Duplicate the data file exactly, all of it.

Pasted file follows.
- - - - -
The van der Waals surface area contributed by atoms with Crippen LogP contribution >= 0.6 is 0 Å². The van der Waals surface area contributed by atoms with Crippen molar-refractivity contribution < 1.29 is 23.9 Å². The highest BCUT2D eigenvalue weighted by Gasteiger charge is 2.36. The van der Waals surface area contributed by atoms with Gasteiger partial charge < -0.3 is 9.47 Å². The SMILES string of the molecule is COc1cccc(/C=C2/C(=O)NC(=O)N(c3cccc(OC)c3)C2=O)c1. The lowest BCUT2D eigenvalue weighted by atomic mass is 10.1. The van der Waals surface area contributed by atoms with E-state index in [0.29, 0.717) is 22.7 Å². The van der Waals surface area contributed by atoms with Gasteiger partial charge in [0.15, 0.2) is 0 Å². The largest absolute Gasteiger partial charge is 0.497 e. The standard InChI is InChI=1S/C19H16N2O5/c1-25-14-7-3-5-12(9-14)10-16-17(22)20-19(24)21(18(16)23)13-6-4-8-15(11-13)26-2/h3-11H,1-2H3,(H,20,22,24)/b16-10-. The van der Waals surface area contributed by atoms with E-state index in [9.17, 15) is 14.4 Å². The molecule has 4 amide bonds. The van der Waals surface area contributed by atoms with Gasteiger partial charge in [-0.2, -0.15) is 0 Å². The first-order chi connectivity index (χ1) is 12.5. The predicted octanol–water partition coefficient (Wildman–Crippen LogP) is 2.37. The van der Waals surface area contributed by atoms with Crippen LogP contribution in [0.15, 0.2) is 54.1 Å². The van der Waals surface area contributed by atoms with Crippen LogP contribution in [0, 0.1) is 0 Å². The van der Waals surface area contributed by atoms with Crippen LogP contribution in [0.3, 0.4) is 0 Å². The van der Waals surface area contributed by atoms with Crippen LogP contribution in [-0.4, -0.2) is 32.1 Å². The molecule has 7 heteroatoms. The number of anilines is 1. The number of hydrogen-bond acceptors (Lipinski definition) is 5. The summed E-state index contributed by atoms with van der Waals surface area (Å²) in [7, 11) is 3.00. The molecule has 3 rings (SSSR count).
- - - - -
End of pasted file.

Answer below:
The van der Waals surface area contributed by atoms with Crippen LogP contribution >= 0.6 is 0 Å². The van der Waals surface area contributed by atoms with Crippen molar-refractivity contribution < 1.29 is 23.9 Å². The highest BCUT2D eigenvalue weighted by Gasteiger charge is 2.36. The van der Waals surface area contributed by atoms with Gasteiger partial charge < -0.3 is 9.47 Å². The SMILES string of the molecule is COc1cccc(/C=C2/C(=O)NC(=O)N(c3cccc(OC)c3)C2=O)c1. The lowest BCUT2D eigenvalue weighted by atomic mass is 10.1. The van der Waals surface area contributed by atoms with E-state index in [0.29, 0.717) is 22.7 Å². The van der Waals surface area contributed by atoms with Gasteiger partial charge in [0.15, 0.2) is 0 Å². The largest absolute Gasteiger partial charge is 0.497 e. The standard InChI is InChI=1S/C19H16N2O5/c1-25-14-7-3-5-12(9-14)10-16-17(22)20-19(24)21(18(16)23)13-6-4-8-15(11-13)26-2/h3-11H,1-2H3,(H,20,22,24)/b16-10-. The van der Waals surface area contributed by atoms with E-state index in [9.17, 15) is 14.4 Å². The molecule has 4 amide bonds. The van der Waals surface area contributed by atoms with Gasteiger partial charge in [-0.2, -0.15) is 0 Å². The first-order chi connectivity index (χ1) is 12.5. The predicted octanol–water partition coefficient (Wildman–Crippen LogP) is 2.37. The van der Waals surface area contributed by atoms with Crippen LogP contribution in [0.15, 0.2) is 54.1 Å². The van der Waals surface area contributed by atoms with Crippen LogP contribution in [0, 0.1) is 0 Å². The van der Waals surface area contributed by atoms with Crippen LogP contribution in [0.3, 0.4) is 0 Å². The van der Waals surface area contributed by atoms with Crippen LogP contribution in [-0.4, -0.2) is 32.1 Å². The molecule has 7 heteroatoms. The number of anilines is 1. The number of hydrogen-bond acceptors (Lipinski definition) is 5. The summed E-state index contributed by atoms with van der Waals surface area (Å²) in [7, 11) is 3.00. The molecule has 3 rings (SSSR count).